First a warning:

This is geeky, slightly – if at all – useful. It might be just me, but I think its fun..

Baristas play with all sorts of parameters. Why not play with the fat percentage of the milk? I have developed a method and a accompanying formula you can use.

In the example below I have used a Danish semi skimmed milk that contain 1,5% fat and a Danish cream with 38% fat (1 in the figure).

which with the above products (skimmed milk with 1,5% fat and cream with 38% fat) gives:

So now you can just insert the fat percentage you would like in formula above where it says *C _{mixture}*

Say you happen to live in a country where a semi skimmed milk has 1,2 % fat and a cream has 42% fat, and for some reason you would like to adjust the milk to 3,2 % fat. In that case you can insert the numbers in the formula as follows:

So using the formula we have found out that we need to ad 44 mL of cream to the semi skimmed milk in the container in order to end up with a milk with 3,2 % fat.

UPDATE: Jason Stewart suggested this service to do the calculations: www.symbolab.com

Geeky and slightly useful. I know.

If you would like to go a step deeper, here is how the formula is developed:

Obvious parameters in the problem:

*C _{mixture}*: concentration of fat in the mixture of milk and cream

*C*: concentration of fat in the milk

_{milk}*C*: concentration of fat in the cream

_{cream}*V*: volume of milk

_{milk}*V*: volume of cream

_{cream}So how do we put them into relation, so that we can get *V _{cream}* isolated in the formula so that it can be calculated as a function of the other parameters?

A concentration is the amount of something per volume and in the case of milk and cream it is the amount of fat i grams per liter. Expressing ‘F’ as the amount of fat we could put up these that will come in handy in a while:

and this could be rewritten into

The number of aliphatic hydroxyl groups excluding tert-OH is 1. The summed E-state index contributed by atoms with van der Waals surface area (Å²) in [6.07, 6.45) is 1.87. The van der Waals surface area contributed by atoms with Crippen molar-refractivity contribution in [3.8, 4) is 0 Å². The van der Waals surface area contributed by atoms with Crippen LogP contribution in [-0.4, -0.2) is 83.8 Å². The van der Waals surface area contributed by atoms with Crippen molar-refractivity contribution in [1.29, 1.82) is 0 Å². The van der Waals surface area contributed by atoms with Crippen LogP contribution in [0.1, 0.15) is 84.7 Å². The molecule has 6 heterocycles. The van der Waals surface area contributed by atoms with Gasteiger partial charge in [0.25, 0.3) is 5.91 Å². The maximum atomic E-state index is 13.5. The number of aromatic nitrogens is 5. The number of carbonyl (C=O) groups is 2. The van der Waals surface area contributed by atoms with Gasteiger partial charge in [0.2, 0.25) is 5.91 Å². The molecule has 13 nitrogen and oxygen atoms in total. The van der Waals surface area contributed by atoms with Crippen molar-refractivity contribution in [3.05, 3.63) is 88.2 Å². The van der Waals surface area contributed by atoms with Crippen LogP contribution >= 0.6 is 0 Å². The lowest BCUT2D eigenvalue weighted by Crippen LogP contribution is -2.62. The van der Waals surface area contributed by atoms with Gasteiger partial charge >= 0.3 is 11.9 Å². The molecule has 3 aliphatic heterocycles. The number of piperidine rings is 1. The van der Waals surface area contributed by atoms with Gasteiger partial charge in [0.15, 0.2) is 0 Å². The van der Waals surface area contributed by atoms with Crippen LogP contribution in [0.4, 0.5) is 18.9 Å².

and the same relation goes for cream:

So what do we know? We know, that the total amount of fat in the mixture is the sum of the fat in milk and cream:

And it should be obvious that the total volume of the mixture is the volume of milk and cream put together:

And the concentration of the mixture is the total amount of fat (as indicated above) divided by the total volume of the mix (also indicated above) and mathematically this claim looks like this:

We don’t know *F _{milk}* and

*F*directly but notice how I above calculated F for both milk and cream by multiplying concentration and volume so if we put that into the equation we get this:

_{cream}So now we have all the important parameters put into a mathematical relationship and therefore solved the problem conceptually and the solution is now implicit. We can make it explicit by isolating V_{cream} on the left side by doing some classical school math:

Which solves the problem

MelissaI love this; it’s exactly what I was looking for.

I plan to use the formula to make yogurt of different fat percentages.

JuliaWhat amounts of sugar, protein, carbohydrates and fibre are in the Danish cream you used?

Morten MünchowDear Julia

I don’t think there is any fiber in Danish cream 🙂

These are the ingredients in the particular cream used:

Fat 38%

Carbs 3,2%

Protein 2,1%

Salt 0,07%

Energy 1496 kJ / 363 kcal

DaveTo me, it seems like the leftmost “Vmixtures” in the first two lines of the final derivation of the result equation should be “Vmilk”